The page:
Earlier this month was 'International Teachers Day' and my village had a ceremony for all of the teachers. It was great; we ate, we drank, then we went home.
As I was walking home, I received a text from Madison, another PCV. We texted back and forth until I reached my house. I sent another text to her as I was walking to my outhouse. Well, it is dark in my outhouse and I frequently activate my phone's flashlight ability and balance the phone on my door in order to 'do my business' with some light.
Just as I set my phone on the door and was about ready to...um...uh...you know. Madison texted me. My phone (which was on vibrate because of the ceremony) buzzed once, fell off of the door frame, hit the floor, bounced, then went right into the outhouse hole. Nothin' but net.
I got a new phone and a new number the next day.
In other news, 'Phase 2' of the water project in Rubona is officially finished. I just had a meeting with Jenny, the PCV in Rwamagana city who has been helping me with the grants, and we are starting 'Phase 3' this week. 'Phase 3' will concetrate on getting sinks and the appropriate plumbing installed in the men's and women's hospitalization wards. (These wards, like much of the health center, currently have only buckets of water available for nurses and patients to use.) The grant is pretty much finished, we just need to send it in and wait for the confirmation of approval.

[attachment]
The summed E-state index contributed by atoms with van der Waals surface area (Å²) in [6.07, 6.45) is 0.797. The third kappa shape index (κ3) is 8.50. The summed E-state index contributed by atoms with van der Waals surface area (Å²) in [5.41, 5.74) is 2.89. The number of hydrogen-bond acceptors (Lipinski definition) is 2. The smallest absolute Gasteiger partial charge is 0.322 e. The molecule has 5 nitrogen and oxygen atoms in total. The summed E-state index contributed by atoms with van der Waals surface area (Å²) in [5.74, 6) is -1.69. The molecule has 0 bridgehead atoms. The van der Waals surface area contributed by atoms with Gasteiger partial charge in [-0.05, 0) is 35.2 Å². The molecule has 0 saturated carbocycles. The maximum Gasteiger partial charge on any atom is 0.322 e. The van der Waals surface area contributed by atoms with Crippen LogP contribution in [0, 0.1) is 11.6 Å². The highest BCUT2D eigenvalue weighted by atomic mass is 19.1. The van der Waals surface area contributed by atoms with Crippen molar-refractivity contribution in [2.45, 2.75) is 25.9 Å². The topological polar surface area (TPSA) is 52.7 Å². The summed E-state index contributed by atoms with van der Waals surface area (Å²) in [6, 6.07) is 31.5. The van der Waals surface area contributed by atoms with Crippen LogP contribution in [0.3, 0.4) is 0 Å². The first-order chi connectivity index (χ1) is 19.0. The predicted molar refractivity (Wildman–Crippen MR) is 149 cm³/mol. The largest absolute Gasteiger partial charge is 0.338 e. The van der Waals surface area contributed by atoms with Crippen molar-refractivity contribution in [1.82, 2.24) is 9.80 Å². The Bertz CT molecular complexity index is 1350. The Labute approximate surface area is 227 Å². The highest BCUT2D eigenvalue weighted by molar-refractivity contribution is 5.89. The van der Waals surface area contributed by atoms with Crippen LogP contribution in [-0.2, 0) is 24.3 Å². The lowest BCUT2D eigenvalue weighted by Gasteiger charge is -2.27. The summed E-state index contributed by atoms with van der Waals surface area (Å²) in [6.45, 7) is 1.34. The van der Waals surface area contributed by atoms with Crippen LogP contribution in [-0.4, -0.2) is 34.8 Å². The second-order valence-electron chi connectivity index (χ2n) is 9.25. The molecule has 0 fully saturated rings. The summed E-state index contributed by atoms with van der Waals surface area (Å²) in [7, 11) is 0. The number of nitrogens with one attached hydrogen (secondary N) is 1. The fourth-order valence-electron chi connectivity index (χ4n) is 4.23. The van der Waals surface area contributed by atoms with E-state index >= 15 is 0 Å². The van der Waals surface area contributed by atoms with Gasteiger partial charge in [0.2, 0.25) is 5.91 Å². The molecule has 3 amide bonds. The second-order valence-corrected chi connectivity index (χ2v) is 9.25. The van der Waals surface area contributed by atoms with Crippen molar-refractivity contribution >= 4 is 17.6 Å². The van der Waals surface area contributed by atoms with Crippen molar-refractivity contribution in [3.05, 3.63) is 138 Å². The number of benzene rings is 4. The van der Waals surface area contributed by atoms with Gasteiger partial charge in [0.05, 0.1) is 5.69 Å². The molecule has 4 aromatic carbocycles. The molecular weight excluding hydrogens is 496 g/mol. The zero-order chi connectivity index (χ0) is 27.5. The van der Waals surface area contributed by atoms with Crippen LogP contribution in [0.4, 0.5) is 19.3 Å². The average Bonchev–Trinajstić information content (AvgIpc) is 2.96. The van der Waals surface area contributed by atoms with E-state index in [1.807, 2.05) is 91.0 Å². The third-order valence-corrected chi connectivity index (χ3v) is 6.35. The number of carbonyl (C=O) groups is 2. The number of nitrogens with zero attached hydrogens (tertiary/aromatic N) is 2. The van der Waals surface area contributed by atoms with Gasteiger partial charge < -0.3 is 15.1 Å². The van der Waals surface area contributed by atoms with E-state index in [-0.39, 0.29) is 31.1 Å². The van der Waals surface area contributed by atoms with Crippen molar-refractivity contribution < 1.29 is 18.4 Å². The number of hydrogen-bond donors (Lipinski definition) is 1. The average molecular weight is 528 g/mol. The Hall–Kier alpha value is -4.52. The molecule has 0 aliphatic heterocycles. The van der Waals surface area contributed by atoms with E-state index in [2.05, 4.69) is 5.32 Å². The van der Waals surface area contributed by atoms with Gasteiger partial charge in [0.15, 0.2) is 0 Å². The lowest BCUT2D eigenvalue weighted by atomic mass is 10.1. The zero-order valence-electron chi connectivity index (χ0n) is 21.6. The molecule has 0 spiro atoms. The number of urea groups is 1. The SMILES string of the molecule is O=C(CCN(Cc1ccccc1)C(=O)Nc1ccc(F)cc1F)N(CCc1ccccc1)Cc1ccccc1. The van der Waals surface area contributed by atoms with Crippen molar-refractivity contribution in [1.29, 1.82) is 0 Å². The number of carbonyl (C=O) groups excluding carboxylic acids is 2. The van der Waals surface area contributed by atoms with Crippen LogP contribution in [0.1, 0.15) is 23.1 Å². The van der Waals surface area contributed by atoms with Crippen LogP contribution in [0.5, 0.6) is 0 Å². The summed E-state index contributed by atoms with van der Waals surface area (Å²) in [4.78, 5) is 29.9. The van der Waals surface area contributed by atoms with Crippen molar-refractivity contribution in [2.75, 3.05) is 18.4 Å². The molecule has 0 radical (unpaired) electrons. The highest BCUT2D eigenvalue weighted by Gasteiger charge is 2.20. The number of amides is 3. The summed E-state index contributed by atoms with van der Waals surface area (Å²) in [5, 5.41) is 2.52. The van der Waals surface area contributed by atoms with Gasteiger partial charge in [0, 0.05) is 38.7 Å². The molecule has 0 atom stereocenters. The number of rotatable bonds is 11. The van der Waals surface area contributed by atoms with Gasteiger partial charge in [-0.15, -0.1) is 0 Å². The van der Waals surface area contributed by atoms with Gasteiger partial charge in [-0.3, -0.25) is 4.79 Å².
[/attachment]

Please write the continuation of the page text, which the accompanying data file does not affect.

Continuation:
In related news, I received a generous donation of soap, shirts, and shoes from Agahozo-Shalom Youth Village. In an effort to keep this blog short, I won't go into great detail regarding the village, BUT I will encourage you to check out the website:
Because they gave me 100 bars of soap, I figured the best day to distribute these materials would be on October 15, also known as 'International Hand Washing Day.' So, I invited some PCVs and some ASYV volunteers to help me give tutorials about hand washing at my house on that day. I also invited students from the adult English class that I teach during the week nights to come and translate for us.
Everything went great. Lilly, a volunteer from ASYV, and Tom, a fellow PCV, joined me on Friday to give the tutorials. I had recruited about 15 other volunteers from the village to help us out, most of them being my students from the adult English class. Together we taught almost 100 people: how to wash their hands; when to wash their hands; what to use to wash their hands; and why to wash their hands. Villagers that completed the lesson successfully received their choice of a shirt or shoes. The event last only three hours, but it served almost 100 people; if I had more shirts and shoes to give out, it could have easliy lasted another three hours and served another 100 people.
That is all for now. Peace.